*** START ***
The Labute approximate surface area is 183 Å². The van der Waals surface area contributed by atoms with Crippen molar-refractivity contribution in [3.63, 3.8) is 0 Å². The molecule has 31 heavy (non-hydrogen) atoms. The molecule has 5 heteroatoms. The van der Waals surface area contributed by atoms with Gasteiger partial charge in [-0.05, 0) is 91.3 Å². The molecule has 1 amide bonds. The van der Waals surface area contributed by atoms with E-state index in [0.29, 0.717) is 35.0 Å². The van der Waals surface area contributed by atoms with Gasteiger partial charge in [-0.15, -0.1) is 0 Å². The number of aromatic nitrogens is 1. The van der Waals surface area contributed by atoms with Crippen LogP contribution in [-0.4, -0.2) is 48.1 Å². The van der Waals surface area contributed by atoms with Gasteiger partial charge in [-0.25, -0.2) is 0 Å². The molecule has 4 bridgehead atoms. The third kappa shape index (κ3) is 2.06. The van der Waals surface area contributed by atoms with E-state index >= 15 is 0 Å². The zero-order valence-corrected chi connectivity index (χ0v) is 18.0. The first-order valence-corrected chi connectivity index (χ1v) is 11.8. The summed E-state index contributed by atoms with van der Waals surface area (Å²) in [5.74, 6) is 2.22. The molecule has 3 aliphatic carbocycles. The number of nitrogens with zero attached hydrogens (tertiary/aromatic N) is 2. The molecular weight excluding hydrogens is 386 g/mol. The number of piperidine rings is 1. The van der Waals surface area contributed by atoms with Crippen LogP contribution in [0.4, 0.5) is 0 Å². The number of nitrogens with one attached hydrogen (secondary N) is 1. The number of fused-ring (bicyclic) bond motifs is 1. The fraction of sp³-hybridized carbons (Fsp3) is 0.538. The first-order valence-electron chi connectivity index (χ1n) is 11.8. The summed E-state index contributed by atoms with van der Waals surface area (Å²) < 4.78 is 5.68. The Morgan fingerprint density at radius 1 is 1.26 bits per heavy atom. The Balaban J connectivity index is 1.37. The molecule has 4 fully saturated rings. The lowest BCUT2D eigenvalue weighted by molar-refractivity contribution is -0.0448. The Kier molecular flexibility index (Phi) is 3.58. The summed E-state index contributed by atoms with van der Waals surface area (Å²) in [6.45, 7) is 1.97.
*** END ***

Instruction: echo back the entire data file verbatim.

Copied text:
The Labute approximate surface area is 183 Å². The van der Waals surface area contributed by atoms with Crippen molar-refractivity contribution in [3.63, 3.8) is 0 Å². The molecule has 31 heavy (non-hydrogen) atoms. The molecule has 5 heteroatoms. The van der Waals surface area contributed by atoms with Gasteiger partial charge in [-0.05, 0) is 91.3 Å². The molecule has 1 amide bonds. The van der Waals surface area contributed by atoms with E-state index in [0.29, 0.717) is 35.0 Å². The van der Waals surface area contributed by atoms with Gasteiger partial charge in [-0.15, -0.1) is 0 Å². The number of aromatic nitrogens is 1. The van der Waals surface area contributed by atoms with Crippen LogP contribution in [-0.4, -0.2) is 48.1 Å². The van der Waals surface area contributed by atoms with Gasteiger partial charge in [-0.25, -0.2) is 0 Å². The molecule has 4 bridgehead atoms. The third kappa shape index (κ3) is 2.06. The van der Waals surface area contributed by atoms with E-state index >= 15 is 0 Å². The zero-order valence-corrected chi connectivity index (χ0v) is 18.0. The first-order valence-corrected chi connectivity index (χ1v) is 11.8. The summed E-state index contributed by atoms with van der Waals surface area (Å²) in [5.74, 6) is 2.22. The molecule has 3 aliphatic carbocycles. The number of nitrogens with zero attached hydrogens (tertiary/aromatic N) is 2. The molecular weight excluding hydrogens is 386 g/mol. The number of piperidine rings is 1. The van der Waals surface area contributed by atoms with Crippen LogP contribution in [0.4, 0.5) is 0 Å². The number of nitrogens with one attached hydrogen (secondary N) is 1. The number of fused-ring (bicyclic) bond motifs is 1. The fraction of sp³-hybridized carbons (Fsp3) is 0.538. The first-order valence-electron chi connectivity index (χ1n) is 11.8. The summed E-state index contributed by atoms with van der Waals surface area (Å²) < 4.78 is 5.68. The Morgan fingerprint density at radius 1 is 1.26 bits per heavy atom. The Balaban J connectivity index is 1.37. The molecule has 4 fully saturated rings. The lowest BCUT2D eigenvalue weighted by molar-refractivity contribution is -0.0448. The Kier molecular flexibility index (Phi) is 3.58. The summed E-state index contributed by atoms with van der Waals surface area (Å²) in [6.45, 7) is 1.97.